Reckitt Benckiser has been ordered to pay AU$1.7 million ($1.86 million) in fines for duping consumers with claims Nurofen could target different kinds of pain.
The penalty is well below the AU$6 million the Australian Competition and Consumer Commission was seeking. The watchdog has not yet responded to the judgement.
The penalty decision was handed down by Justice Edelman in the Federal Court on Friday after the drugmaker was found guilty of breaching consumer law in December.
The court found Reckitt Benckiser had made false and misleading claims in marketing its Nurofen Specific Pain range on the packaging and on its website.
It found Nurofen's Back Pain, Period Pain, Migraine Pain and Tension Headache products were marketed as treating specific kinds of pain, when in fact the products are identical.
The Specific Pain products, which all have the same active ingredient ibuprofen lysine 342mg, were sold at nearly double the price of Nurofen's standard ibuprofen products.
In a statement to news.com.au, a Nurofen spokeswoman said the Specific Pain range was intended to "provide easy navigation of pain relief options, particularly within the grocery environment where pharmacy support is not available".
"In 2015, Nurofen accepted that the representations made on the Nurofen Specific Pain Range web page and packaging may have misled consumers, and at that time Nurofen consented to the Court orders," she said.
"Nurofen did not intend to mislead consumers, however we recognise that we could have done more to assist our consumers in navigating the Nurofen Specific Pain Range. That is, to show that each of the products in the range is equally effective for the other pains indicated on the Nurofen Specific Pain Range packaging."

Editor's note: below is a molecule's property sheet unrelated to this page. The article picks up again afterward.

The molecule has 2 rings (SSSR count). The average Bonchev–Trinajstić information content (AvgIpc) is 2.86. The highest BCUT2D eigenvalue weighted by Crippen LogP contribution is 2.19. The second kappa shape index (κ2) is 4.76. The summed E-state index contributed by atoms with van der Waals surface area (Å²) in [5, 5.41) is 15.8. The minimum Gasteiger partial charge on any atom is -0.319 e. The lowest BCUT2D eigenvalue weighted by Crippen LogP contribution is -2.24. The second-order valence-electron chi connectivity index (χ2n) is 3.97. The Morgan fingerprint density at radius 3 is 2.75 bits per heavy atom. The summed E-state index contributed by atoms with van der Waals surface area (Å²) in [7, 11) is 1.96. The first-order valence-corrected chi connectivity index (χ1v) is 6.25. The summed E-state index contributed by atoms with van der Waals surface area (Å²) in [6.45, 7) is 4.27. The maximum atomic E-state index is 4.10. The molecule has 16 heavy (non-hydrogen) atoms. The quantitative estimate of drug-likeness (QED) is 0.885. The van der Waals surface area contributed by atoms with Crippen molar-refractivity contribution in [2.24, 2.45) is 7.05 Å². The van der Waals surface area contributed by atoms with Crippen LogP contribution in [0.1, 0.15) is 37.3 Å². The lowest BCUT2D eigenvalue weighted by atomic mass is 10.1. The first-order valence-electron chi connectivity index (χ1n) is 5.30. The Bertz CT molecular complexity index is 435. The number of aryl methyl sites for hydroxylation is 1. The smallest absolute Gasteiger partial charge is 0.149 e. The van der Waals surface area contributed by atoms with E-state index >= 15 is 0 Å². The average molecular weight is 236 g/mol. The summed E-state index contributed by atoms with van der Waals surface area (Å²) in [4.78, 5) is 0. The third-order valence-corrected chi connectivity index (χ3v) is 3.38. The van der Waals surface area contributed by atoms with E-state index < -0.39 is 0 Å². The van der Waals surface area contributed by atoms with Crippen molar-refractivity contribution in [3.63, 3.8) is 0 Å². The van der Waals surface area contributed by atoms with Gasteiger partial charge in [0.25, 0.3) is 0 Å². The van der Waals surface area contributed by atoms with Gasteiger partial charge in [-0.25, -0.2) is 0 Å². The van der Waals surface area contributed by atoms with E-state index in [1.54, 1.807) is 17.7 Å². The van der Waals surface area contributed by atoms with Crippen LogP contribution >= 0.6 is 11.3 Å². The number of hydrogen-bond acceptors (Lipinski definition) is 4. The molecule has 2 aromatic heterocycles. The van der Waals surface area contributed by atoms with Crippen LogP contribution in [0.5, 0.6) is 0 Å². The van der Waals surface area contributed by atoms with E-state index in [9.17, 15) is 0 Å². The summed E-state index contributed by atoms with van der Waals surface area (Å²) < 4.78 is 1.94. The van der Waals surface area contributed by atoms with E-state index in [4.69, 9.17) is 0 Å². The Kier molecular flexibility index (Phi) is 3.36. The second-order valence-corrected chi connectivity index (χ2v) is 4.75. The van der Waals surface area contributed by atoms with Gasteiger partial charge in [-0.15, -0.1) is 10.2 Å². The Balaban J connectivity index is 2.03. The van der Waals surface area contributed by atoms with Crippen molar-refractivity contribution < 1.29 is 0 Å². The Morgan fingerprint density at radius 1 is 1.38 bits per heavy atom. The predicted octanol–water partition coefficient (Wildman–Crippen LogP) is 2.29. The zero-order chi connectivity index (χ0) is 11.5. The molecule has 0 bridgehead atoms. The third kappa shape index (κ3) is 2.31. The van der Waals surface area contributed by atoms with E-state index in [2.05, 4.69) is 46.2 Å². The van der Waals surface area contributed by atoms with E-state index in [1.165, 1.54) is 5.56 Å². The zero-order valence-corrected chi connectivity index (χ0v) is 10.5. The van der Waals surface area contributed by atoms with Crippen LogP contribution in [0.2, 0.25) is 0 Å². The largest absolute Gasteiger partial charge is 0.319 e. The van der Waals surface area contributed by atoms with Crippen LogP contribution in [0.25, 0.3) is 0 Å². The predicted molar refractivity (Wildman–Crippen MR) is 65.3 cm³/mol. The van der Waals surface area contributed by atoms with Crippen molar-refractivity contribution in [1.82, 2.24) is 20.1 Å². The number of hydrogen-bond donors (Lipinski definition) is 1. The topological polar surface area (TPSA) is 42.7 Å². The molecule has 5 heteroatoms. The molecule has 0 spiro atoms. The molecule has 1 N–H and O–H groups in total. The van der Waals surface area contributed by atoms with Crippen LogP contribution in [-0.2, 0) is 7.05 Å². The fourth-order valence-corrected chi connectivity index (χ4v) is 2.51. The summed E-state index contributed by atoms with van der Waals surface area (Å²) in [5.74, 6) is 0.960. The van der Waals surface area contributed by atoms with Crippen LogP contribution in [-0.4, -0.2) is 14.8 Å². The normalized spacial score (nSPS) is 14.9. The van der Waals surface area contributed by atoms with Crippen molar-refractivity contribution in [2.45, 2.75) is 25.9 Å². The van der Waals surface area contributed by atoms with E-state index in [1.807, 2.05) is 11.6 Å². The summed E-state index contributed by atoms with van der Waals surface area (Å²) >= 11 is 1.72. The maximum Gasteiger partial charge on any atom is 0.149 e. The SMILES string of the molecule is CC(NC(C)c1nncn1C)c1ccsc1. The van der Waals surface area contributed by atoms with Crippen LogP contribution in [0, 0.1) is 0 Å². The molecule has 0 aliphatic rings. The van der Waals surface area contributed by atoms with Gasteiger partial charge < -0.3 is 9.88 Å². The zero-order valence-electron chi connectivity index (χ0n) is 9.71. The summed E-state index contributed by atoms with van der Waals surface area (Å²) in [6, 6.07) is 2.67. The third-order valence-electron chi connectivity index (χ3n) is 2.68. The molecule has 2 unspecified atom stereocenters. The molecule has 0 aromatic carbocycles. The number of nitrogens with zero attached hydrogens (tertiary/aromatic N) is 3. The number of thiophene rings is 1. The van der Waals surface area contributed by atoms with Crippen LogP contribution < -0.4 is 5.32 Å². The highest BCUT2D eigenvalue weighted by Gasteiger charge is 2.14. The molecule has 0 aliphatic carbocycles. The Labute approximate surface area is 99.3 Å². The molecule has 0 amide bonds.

In a penalty hearing earlier this month, lawyers for the drug maker told the court that "rational" consumers would not think a pain-specific product was any more effective than a regular one.
Earlier, the court ordered the products be removed from retail shelves with interim packaging to "clearly disclose to consumers that the products are equally effective for other forms of pain".
Reckitt Benckiser was also ordered to publish website and newspaper corrective notices, implement a consumer protection compliance program, and pay legal costs for the ACCC.
Last year, ACCC chairman Rod Sims told news.com.au the watchdog was seeking the maximum possible penalties of $1.1 million per offence to serve as a deterrent to other large companies like Coles and Woolworths.
"This whole truth in advertising drive requires a few big penalties, to be blunt, so that company directors sit up and take notice - so they focus on what their marketing people are doing," he said.
"Marketing people have a lot of temptations to cross the line, and they need to understand it's not good for business or their balance sheet."
Reckitt Benckiser is also facing a separate class action launched by customers who are seeking millions of dollars in refunds.
One plaintiff in the case, Peter 'Bastion' Moore, 51, has been living with HIV for more than two decades and takes more than 30 medications a day and spent up to $600 on Nurofen Specific Pain products over the past few years.
He told news.com.au earlier this month he felt cheated out of his money. "It's lying. You don't put a product out there with false advertising," he said.
"It's not about the money to me, it's about the principle. There are too many people that lie in this world to make big bucks and their products do basically nothing."
Choice spokesman Tom Godfrey said Nurofen "spent millions formulating this rip-off and should be made to pay". "Choice first blew the whistle on this con back on 2010," he said.
"It's deeply concerning that consumers were duped into purchasing Nurofen's pain relief products in mistaken belief that they targeted a specific type of pain.
"The fact is whether you purchased the painkillers for back pain, period pain, migraine pain, tension headache, the products contained same amount of active ingredients.
"Instead of relieving specific body pains, Nurofen gave consumers a pain in the hip pocket and potentially put their health at risk.
"If a consumer had multiple pains they could well have been led to believe they needed to take more than one type of targeted pain product at the same time."
The class action continues on June 7.